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Characterization of Left-Handed Materials

Massachusetts Institute of Technology 6.635 lecture notes

Introduction
1. How are they realized? 2. Why the denomination Left-Handed? 3. What are their properties? 4. Does it really work?

It has already been shown (see previous classes) that rings, or split-rings, can realize a negative permeability ( < 0) over a certain frequency band. In addition to this, we need to realize a negative permittivity ( < 0). It has also been shown (see previous classes) that: lossless:
metal 2 p , 2

=1

where p =

ne2 0 me

(n: electron density, e: electron charge, me : eective mass of electrons). lossy:

metal 2 p =1 . ( + i )

A typical transmission curve looks like shown in Fig. 1.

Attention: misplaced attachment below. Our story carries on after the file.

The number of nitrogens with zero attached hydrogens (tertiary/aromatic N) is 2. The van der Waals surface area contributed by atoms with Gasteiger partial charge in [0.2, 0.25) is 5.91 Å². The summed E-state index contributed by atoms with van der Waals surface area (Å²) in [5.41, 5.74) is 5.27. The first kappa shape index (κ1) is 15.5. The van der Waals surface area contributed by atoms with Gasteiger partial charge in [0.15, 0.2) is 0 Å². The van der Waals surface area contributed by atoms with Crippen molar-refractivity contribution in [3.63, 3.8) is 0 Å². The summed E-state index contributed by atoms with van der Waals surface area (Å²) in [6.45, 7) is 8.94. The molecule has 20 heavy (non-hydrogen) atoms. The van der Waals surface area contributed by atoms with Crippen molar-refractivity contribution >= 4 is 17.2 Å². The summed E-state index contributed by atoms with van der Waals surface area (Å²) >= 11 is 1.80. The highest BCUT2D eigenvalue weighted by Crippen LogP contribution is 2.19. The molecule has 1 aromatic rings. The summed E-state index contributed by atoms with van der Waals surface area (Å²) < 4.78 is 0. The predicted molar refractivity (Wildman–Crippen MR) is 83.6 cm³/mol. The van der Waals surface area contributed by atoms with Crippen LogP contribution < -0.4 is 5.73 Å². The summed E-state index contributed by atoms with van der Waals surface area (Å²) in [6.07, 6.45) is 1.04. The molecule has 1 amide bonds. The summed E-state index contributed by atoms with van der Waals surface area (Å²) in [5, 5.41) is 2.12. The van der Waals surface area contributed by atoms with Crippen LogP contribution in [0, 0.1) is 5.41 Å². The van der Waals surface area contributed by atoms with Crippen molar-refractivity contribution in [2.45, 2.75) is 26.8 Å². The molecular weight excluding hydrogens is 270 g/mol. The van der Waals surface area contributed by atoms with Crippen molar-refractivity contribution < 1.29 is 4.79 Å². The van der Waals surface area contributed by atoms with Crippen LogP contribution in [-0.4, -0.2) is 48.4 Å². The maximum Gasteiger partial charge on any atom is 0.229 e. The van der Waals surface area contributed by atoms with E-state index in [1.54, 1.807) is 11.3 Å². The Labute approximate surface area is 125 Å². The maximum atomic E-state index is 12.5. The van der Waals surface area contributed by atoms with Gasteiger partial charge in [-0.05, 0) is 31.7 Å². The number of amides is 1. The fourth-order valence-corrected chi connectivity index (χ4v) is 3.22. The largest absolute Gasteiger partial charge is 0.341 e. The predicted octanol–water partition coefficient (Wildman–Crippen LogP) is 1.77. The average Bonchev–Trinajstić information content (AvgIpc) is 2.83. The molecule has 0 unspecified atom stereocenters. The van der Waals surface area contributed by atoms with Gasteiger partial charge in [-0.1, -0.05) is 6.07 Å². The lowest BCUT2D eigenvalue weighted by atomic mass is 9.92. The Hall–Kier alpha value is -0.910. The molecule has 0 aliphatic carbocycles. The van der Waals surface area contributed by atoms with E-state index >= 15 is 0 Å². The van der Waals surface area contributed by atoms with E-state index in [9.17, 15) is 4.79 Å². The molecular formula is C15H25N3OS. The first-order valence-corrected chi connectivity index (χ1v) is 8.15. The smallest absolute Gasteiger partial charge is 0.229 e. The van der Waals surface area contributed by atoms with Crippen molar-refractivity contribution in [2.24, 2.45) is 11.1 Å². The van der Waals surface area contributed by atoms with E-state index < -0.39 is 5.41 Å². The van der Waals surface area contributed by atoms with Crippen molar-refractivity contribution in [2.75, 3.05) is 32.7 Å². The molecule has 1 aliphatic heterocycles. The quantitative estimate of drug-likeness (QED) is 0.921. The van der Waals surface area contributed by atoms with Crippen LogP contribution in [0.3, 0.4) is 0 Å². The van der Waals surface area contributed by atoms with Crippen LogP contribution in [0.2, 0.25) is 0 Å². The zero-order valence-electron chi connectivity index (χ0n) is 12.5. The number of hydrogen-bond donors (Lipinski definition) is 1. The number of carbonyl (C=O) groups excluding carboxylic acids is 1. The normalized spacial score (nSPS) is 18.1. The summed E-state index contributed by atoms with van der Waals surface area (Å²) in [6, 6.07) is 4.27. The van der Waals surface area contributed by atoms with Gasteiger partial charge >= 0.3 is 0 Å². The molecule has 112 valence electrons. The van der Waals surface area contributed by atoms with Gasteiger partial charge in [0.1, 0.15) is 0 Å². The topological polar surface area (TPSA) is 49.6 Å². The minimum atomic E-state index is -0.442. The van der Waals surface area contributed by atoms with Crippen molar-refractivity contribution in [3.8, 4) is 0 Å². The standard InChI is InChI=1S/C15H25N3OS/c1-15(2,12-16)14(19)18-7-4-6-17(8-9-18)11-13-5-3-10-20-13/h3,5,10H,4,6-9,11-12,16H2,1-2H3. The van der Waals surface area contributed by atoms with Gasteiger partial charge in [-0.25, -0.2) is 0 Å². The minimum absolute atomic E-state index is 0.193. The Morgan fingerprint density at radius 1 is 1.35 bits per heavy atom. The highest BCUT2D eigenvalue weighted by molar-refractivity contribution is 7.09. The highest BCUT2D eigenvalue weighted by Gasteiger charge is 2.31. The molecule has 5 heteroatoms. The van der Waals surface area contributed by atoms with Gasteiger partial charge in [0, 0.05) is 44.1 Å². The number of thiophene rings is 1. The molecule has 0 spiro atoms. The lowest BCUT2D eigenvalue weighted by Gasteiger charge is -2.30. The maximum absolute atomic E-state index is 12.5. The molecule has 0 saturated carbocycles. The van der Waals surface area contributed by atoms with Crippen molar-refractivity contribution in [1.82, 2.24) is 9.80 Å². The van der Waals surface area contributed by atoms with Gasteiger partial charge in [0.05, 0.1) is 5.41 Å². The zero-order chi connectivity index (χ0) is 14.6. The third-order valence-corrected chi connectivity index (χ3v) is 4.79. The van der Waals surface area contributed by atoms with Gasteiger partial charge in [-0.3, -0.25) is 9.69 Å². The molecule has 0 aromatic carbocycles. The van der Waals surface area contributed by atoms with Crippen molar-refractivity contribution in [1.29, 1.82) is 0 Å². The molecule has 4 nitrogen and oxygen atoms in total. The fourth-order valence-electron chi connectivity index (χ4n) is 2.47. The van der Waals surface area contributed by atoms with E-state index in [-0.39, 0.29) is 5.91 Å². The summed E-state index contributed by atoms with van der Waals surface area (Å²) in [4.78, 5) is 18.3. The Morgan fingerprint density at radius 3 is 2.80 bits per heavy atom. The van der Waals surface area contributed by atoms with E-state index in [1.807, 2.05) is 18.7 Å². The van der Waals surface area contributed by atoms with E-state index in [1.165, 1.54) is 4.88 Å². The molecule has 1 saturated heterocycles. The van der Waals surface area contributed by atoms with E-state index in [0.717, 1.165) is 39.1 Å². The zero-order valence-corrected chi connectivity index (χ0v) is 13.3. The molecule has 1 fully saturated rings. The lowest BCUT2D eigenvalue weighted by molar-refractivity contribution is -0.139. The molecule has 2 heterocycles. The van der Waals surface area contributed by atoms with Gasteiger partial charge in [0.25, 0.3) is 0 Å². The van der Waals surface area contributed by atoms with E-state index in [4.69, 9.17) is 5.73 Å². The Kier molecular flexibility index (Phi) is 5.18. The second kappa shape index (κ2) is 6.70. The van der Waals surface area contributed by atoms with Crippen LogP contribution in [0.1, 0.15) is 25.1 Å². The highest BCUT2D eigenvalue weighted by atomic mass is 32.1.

T 1 no transmission ( < 0)

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transmission ( > 0)

Section 2. Why left-handed?

With these characteristics, < 0 has been realized already at infrared frequencies (where metals behave like plasmas). Problem: how to realize it at GHz frequencies? Solution: by reducing n, the electron density. One way of doing this is to conne the electrons in space. This can be achieved by an array of rods for example, as shown in Fig. 2.

a
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Figure 2: Array of rods conning the electrons in space.

Note: it is important that the wires are thin, so as to reduce the radiation interaction and allow penetration into the structure. Eect of the wires: to reduce n to ne = n r2 . a2 (1)

Finally, note also that the rods have to be parallel to the electric eld. This, plus the (known already) fact that rings have to be perpendicular to the magnetic eld, gives an idea on how to realize physically LH metamaterials (see Fig. 3).

Why left-handed?